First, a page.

“Why are we doing this – to improve the economy – tourism, border retail, quality of life and business.  Texas is the No. 1 importing state in the country with $1.2 billion a day in trade across the U.S.-Mexico border.  Mexico is a friend and we need to make sure we are connected,” he said, noting that there are more than 2.5 million truck crossings at South Texas ports of entry every year. “That means big business and is why I-69 is so important," he said.

Congressman Hinojosa predicted the interstate designation of Valley freeways will bring even more trade and commerce through Rio Grande ports of entry.  “It will end the isolation of more than 1.5 million people living without an interstate and I am proud to have been a part of it.”


Senator Lucio took time to honor four men he considers to be giants in Rio Grande Valley history because of their contribution to I-69.  They are the late Bill Summers, former executive director of the Rio Grande Valley Partnership and vice chairman of the I-69 Alliance; the late Col. Bill Card, a banker and former mayor of Harlingen; David Alex, Chairman of the Cameron County Regional Mobility Authority; and Alan Johnson, Chairman of the Port of Harlingen Authority.

Lucio talked about the children of South Texas and the importance of an infrastructure legacy.  “The infrastructure that will be unfolding will connect us to so many places including down through Mexico and Central America.  This is something we have been working on for so long to improve the development that needs to take place, to bring the necessary jobs and businesses here,” he said.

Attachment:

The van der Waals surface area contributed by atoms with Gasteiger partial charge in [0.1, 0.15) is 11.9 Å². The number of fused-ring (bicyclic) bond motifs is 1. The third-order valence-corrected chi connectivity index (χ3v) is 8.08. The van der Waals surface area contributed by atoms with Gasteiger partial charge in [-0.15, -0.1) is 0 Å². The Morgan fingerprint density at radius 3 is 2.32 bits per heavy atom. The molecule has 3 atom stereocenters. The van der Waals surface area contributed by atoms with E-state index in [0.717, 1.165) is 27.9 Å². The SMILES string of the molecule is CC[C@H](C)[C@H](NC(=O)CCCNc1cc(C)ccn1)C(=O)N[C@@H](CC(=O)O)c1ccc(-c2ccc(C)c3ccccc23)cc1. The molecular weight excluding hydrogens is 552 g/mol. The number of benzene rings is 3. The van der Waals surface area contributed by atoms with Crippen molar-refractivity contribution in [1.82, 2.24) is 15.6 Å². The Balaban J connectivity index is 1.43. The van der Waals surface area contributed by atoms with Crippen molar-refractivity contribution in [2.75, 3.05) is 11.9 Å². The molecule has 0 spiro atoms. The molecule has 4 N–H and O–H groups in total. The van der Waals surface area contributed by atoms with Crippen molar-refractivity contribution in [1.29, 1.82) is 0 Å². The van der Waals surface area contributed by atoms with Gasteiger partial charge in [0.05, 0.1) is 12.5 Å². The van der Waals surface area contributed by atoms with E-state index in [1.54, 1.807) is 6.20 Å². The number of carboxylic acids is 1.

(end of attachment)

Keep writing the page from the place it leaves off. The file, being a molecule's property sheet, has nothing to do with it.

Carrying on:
"I am humbled to have played a part in making our collective dream become reality, and I'm grateful to the Texas Department of Transportation, the Federal Highway Administration, and our counterparts in Congress," he said.

Members of the Texas House of Representatives from the Rio Grande Valley were not able to participate in the festivities because they were involved in a floor debate during a Special Session in Austin.

TxDOT’s Wilson recalled that he was present when the first “Future I-69 Corridor” sign went up in East Texas in 1993.

He called the 2011 passage of federal legislation brought forward by the Alliance “a sea change that changed the conversation” on I-69.  It changed the rules for designation of completed highway segments and made the signing in the Valley possible. The legislation was carried by Sen. Hutchison, Congressman Blake Farenthold and Congressman Hinojosa, and supported by the entire Texas delegation.

“I69 is the culmination of the advancement of good policy, having resources and bringing them to bear.  And lastly communities of interest being represented.  It is not just the Valley, just not Laredo, just not Houston and not just Texarkana.  It is all those partners coming together.  Today we’ve got the plan. Now you’ve got the policy.  Let’s go find the money.”

"As the booming population of Texas continues to add more vehicles to our roads, we must find ways to keep motorists moving safely and efficiently," he said.

Commissioner Garza said, “In the over 25 years of public service of which I have been involved with in our area, this has to be the most important, significant and historical game changer for the entire South Texas region, both strategically and economically.”

FHWA Administrator Tally reminded the audience that interstates like I-69 and I-2 are rivers of trade that keep America’s economy strong.



I-69E, I-69C and I-2